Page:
The Correllian Nativist Tradition is based upon
the teachings of members of the High-Correll family. The High-Correll
family were descended from a line of Cherokee Didanvwisgi who
intermarried with a line of Scottish Traditional Witches, whose
descendants were further influenced by Aradian Witchcraft and by the
Orpheis Caroline was a practicing psychic, spiritual healer, and
herbalist, and spent many years with the traveling circus which she
owned with her husband, John Correll.
early history of the Correllian Tradition is somewhat unclear, with
familial and religious structures wholly interconnected. The family
followed a very formal, matriarchal and matrilinear structure with its
roots in Cherokee custom, from which the current offices of the Correllian
tradition derive their form.
Orpheis called the Tradition simply Nativist, and this would remain the
Tradition’s primary designation until the appellation of the term
“Correllian Nativist” in 1592 Pisces (1992 AD), or as we now more
commonly call it; Correllian.
Orpheis’ Nativism was a highly political and deeply synchretic form of
Pagan universalism, which stressed the need for the world’s Native
(Pagan) religions to unite in the face of colonial Christianity.
Correllian Nativism was originally a branch of what would later be called
“Wicca” or not is a matter of debate. Correllianism’s claim to
Wiccan status rests both upon Lady Orpheis’ claimed Scottish Traditional
lineage, and also upon her Aradian lineage, which she acquired in 1504
Pisces (1904 AD) through Lydia Beckett, a
student of Charles Leland. We would say that any such debate would be
only a matter of semantics anyway.
We would say that any such debate would be
only a matter of semantics anyway.
The Correllium, symbol of the Correllian Tradition, was originally a personal symbol which came to be used as a familial crest by Lady Orpheis' Cherokee ancestors.
Today the Correllian Tradition has two
Join-Heads designated as First Priestess and First Priest, whose powers
are represented by the office of Chancellor. This is based upon the
traditional Cherokee clan structure which was used by the High-Correll
familial Tradition. The Tradition has always had both a Matriarchal Head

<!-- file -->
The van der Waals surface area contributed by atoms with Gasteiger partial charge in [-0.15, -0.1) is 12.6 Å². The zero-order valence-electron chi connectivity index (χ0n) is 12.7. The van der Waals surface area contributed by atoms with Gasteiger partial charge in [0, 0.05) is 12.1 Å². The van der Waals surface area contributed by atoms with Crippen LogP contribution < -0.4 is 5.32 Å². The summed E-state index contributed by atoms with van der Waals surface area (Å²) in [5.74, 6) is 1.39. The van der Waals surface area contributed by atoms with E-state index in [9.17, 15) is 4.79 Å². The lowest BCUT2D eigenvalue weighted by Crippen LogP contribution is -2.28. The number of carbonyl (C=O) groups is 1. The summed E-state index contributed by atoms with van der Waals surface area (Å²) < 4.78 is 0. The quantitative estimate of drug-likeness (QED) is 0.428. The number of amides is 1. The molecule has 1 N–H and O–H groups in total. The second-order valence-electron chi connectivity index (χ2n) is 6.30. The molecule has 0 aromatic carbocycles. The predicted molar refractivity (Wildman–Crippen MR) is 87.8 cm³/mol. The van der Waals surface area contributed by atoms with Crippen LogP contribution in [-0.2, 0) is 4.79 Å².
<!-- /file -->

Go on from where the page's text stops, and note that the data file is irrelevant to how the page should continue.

(in Cherokee the Agayv Gigagei) and what might be termed a
Fraternal Head. The Matriarchal Head of the Tradition was usually the
oldest woman, the Fraternal Head her brother or son. Below is a list of
persons who have served in this capacity during the Tradition's existence,
ending with the current Joint-Heads.
Matriarchal Heads of
Orpheis Caroline High Correll
LaVeda Lewis-Highcorrell (Regent)
Fraternal Heads of
HOW THE LESSONS CAME TO BE
meeting ended the blv. LaVeda’s Regency, acclaiming her cousin
Krystel High-Correll as the new Head of the Correllian Tradition. The
Elders also acclaimed Lady LaVeda’s son, Donald
Co-Head of Tradition.
draft copy of these lessons was finished and approved by summer of 1586
Pisces (1986 AD), but little was done with them. Proposed revisions were
delayed by the passing of key members of the Tradition, as well as the
success of other Tradition projects.
the First Priest’s illness the lessons were set aside. By the time Rev.
Don was able to again turn his attention to the lessons, it was decided
that the original materials were outdated, and needed a second revision.
new lessons were much deeper and more thorough, with a stronger emphasis
on the inner nature of Correllian teachings. After twenty years, the
Lessons in Correllian Wicca were finally completed early in 1599 Pisces
first Correllian Cleric to be trained under this system was Cweord, of
Chicago’s Holy City Temple, who was initiated as a First Degree Priest
on November 11, 1599 Pisces (1999 AD). Cweord was the last Correllian
initiated in the old century, and it is fitting that he should have been
the first to come in under the long awaited lessons.